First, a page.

Gov. Dannel P. Malloy finally announced his new chief technology administrator Thursday, albeit with less fanfare than other agency commissioners received.
But Mark Raymond, the new chief information officer of the Department of Information Technology, will face considerable challenges when he assumes his new role on June 2.
Not only is DOIT slated to be folded into the Department of Administrative Services as part of Malloy’s ongoing efforts to restructure and shrink state government, but enhanced state technology services are a key component of the governor’s tentative concession deal with state employee unions.
“I have the highest regard for Mark’s decades of experience in this field, and believe he will be a tremendous asset as we work to update and reconfigure the state’s information technology systems,” Malloy, who personally introduced several new commissioners just before or immediately after taking office on Jan. 5, said in a released issued Thursday morning.
Raymond has over two decades of technology and business experience consulting in New York, Connecticut and Massachusetts that includes working in the areas of finance, payroll, human resources, budgeting and procurement, human services, and transportation, according to the governor’s office. As a consultant, he has worked with federal agencies including the Treasury, the Federal Highway Administration, the National Highway Traffic Safety Administration, and the Department of Transportation.
The new chief information officer, whose post is equivalent to a state departmental commissioner, most recently served as project director for the New York Metropolitan Transportation Authority. Raymond also had served as a consultant to the Connecticut Department of Transportation, where he was responsible for implementing a new system to make billing and recovery of federal dollars more efficient.
“I am honored to join Governor Malloy and his administration and am looking forward to getting started,” Raymond said in the press release. “I recognize the importance of the state being able to do more with less, reduce expenses, and avoid costly processes. We need to better leverage technology to bring greater efficiency to state operations and more self service options to our citizens.”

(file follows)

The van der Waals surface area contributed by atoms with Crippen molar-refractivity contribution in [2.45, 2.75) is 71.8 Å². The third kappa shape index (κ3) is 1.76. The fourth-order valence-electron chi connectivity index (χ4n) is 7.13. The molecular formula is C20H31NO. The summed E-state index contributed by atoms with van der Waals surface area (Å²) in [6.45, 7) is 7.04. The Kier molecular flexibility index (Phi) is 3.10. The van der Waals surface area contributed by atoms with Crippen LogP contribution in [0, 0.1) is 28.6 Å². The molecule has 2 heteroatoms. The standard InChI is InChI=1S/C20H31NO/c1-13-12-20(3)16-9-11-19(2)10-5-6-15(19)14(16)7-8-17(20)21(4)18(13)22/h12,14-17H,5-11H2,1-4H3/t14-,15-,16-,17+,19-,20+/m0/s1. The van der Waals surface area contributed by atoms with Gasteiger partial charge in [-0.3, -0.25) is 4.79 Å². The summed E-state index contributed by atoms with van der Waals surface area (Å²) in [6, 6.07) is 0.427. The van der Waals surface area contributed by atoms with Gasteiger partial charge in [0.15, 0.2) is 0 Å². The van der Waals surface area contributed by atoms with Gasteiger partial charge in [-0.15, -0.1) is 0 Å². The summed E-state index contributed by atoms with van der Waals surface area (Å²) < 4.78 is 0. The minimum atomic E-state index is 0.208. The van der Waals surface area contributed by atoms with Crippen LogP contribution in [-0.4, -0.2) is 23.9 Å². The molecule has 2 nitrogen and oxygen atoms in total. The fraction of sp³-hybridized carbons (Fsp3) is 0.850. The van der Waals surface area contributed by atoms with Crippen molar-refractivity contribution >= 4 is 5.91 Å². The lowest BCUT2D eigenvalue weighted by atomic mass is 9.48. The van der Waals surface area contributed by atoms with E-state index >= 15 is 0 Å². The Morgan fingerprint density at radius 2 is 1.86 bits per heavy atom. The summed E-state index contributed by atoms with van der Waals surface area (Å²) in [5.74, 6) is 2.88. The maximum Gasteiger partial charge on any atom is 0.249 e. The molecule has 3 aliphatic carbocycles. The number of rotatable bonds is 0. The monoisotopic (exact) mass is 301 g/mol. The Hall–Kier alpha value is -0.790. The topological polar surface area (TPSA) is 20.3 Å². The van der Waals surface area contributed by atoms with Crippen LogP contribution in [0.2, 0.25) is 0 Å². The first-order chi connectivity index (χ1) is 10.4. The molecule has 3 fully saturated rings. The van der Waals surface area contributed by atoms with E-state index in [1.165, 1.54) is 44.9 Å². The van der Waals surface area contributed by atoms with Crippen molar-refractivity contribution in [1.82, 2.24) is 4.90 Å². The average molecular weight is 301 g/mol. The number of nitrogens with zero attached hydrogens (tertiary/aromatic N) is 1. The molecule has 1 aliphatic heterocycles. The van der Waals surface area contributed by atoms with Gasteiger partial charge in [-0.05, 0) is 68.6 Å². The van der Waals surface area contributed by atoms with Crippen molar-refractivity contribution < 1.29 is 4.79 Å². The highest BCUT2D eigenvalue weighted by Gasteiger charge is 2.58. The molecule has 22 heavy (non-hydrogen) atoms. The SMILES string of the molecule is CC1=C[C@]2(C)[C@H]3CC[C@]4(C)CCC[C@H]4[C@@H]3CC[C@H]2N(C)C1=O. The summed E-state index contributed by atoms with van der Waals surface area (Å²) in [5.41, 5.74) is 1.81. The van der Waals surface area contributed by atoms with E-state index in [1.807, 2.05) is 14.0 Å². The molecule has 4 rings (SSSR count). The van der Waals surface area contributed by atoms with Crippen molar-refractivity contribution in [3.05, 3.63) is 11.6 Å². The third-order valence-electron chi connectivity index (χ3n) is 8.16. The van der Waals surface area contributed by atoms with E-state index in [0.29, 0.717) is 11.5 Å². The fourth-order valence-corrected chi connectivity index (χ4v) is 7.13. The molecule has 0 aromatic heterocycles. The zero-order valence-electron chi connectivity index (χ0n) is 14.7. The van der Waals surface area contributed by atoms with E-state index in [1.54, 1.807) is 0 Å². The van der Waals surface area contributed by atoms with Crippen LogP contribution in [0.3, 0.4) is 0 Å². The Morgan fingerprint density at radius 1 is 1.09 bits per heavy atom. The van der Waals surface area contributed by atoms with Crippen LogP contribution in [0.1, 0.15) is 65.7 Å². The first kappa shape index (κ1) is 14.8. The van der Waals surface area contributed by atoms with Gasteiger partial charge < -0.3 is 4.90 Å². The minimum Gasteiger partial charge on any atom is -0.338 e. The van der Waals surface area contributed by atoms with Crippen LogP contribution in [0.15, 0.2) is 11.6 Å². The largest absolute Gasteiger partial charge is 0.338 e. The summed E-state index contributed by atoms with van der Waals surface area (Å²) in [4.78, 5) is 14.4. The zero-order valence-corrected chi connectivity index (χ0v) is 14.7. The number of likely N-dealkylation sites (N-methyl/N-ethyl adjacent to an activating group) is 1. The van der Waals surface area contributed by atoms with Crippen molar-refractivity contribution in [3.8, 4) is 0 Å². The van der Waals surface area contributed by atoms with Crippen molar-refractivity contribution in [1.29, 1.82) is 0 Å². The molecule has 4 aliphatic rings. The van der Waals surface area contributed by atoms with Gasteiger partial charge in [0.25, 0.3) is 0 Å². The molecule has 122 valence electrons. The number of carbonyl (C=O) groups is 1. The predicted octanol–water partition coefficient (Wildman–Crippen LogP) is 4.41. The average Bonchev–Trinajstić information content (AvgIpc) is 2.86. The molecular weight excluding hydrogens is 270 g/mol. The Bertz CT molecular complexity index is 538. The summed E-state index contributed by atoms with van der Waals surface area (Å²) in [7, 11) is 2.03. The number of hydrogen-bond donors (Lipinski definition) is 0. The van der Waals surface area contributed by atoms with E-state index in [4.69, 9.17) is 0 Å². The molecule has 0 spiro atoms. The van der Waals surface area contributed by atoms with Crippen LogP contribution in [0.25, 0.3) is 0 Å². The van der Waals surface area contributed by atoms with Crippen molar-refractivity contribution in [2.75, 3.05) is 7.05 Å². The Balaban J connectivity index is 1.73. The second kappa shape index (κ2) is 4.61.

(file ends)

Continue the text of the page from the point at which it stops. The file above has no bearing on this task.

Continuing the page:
One of Raymond’s first responsibilities will be to establish a joint labor-management committee to review the delivery of technology services and to make recommendations on ways to improve efficiency and reduce reliance on private licensing, consultants and hardware and software purchases.
The State Employees Bargaining Agent Coalition, which is asking its members to adopt a broad array of wage, benefit and other concessions reportedly worth $1.6 billion in total over two years, insisted that the administration commit to upgrading technology and reduce reliance on private-sector technology firms as a condition of the deal.
“We know that front line IT staff and managers have many good ideas on how to improve our state’s technology system and we are anxious for Mark to begin the process of soliciting their participation in making the major changes necessary in how we deliver technology services statewide,” Malloy said.
The governor also noted that state government’s past approach to technology upgrades has been largely unsuccessful, leaving Connecticut “behind the technology curve.”
“These inefficiencies cost Connecticut taxpayers money and, in some cases, the inability to merge systems and allow agencies to share information is downright frustrating, and even dangerous,” the governor said.
Raymond is a graduate of the University of Connecticut and lives in Glastonbury with his wife and children.